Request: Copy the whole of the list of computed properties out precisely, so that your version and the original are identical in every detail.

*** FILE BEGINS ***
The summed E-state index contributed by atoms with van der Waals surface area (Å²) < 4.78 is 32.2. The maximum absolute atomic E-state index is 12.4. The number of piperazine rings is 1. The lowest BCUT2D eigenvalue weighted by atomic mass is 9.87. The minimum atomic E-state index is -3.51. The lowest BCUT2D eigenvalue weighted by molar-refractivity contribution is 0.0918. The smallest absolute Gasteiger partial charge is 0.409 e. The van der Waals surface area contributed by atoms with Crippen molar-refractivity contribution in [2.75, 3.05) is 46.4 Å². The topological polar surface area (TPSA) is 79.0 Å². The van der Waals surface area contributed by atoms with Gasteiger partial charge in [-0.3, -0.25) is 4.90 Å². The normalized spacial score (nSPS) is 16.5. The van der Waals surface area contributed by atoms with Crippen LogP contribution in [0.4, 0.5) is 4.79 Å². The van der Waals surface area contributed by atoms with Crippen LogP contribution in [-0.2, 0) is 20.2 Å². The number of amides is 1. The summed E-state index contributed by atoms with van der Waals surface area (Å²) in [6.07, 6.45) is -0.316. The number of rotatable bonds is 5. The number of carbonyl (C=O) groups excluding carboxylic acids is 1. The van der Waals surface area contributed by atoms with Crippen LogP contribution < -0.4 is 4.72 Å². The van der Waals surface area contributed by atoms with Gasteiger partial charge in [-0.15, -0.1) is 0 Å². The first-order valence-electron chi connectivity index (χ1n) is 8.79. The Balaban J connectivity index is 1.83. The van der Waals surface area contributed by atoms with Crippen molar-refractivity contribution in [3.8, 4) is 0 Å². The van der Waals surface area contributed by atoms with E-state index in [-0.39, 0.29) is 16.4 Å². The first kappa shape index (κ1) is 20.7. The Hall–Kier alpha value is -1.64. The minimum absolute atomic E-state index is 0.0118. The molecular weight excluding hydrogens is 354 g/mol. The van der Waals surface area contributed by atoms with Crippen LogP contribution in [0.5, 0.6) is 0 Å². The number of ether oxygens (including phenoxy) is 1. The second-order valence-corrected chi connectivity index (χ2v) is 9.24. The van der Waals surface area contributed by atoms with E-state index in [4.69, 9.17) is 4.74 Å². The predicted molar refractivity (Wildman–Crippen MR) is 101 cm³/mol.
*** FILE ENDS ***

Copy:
The summed E-state index contributed by atoms with van der Waals surface area (Å²) < 4.78 is 32.2. The maximum absolute atomic E-state index is 12.4. The number of piperazine rings is 1. The lowest BCUT2D eigenvalue weighted by atomic mass is 9.87. The minimum atomic E-state index is -3.51. The lowest BCUT2D eigenvalue weighted by molar-refractivity contribution is 0.0918. The smallest absolute Gasteiger partial charge is 0.409 e. The van der Waals surface area contributed by atoms with Crippen molar-refractivity contribution in [2.75, 3.05) is 46.4 Å². The topological polar surface area (TPSA) is 79.0 Å². The van der Waals surface area contributed by atoms with Gasteiger partial charge in [-0.3, -0.25) is 4.90 Å². The normalized spacial score (nSPS) is 16.5. The van der Waals surface area contributed by atoms with Crippen LogP contribution in [0.4, 0.5) is 4.79 Å². The van der Waals surface area contributed by atoms with Crippen LogP contribution in [-0.2, 0) is 20.2 Å². The number of amides is 1. The summed E-state index contributed by atoms with van der Waals surface area (Å²) in [6.07, 6.45) is -0.316. The number of rotatable bonds is 5. The number of carbonyl (C=O) groups excluding carboxylic acids is 1. The van der Waals surface area contributed by atoms with Crippen LogP contribution < -0.4 is 4.72 Å². The van der Waals surface area contributed by atoms with Gasteiger partial charge in [-0.15, -0.1) is 0 Å². The first-order valence-electron chi connectivity index (χ1n) is 8.79. The Balaban J connectivity index is 1.83. The van der Waals surface area contributed by atoms with Crippen molar-refractivity contribution in [3.8, 4) is 0 Å². The van der Waals surface area contributed by atoms with E-state index in [-0.39, 0.29) is 16.4 Å². The first kappa shape index (κ1) is 20.7. The Hall–Kier alpha value is -1.64. The minimum absolute atomic E-state index is 0.0118. The molecular weight excluding hydrogens is 354 g/mol. The van der Waals surface area contributed by atoms with Crippen LogP contribution in [0.5, 0.6) is 0 Å². The number of ether oxygens (including phenoxy) is 1. The second-order valence-corrected chi connectivity index (χ2v) is 9.24. The van der Waals surface area contributed by atoms with E-state index in [4.69, 9.17) is 4.74 Å². The predicted molar refractivity (Wildman–Crippen MR) is 101 cm³/mol.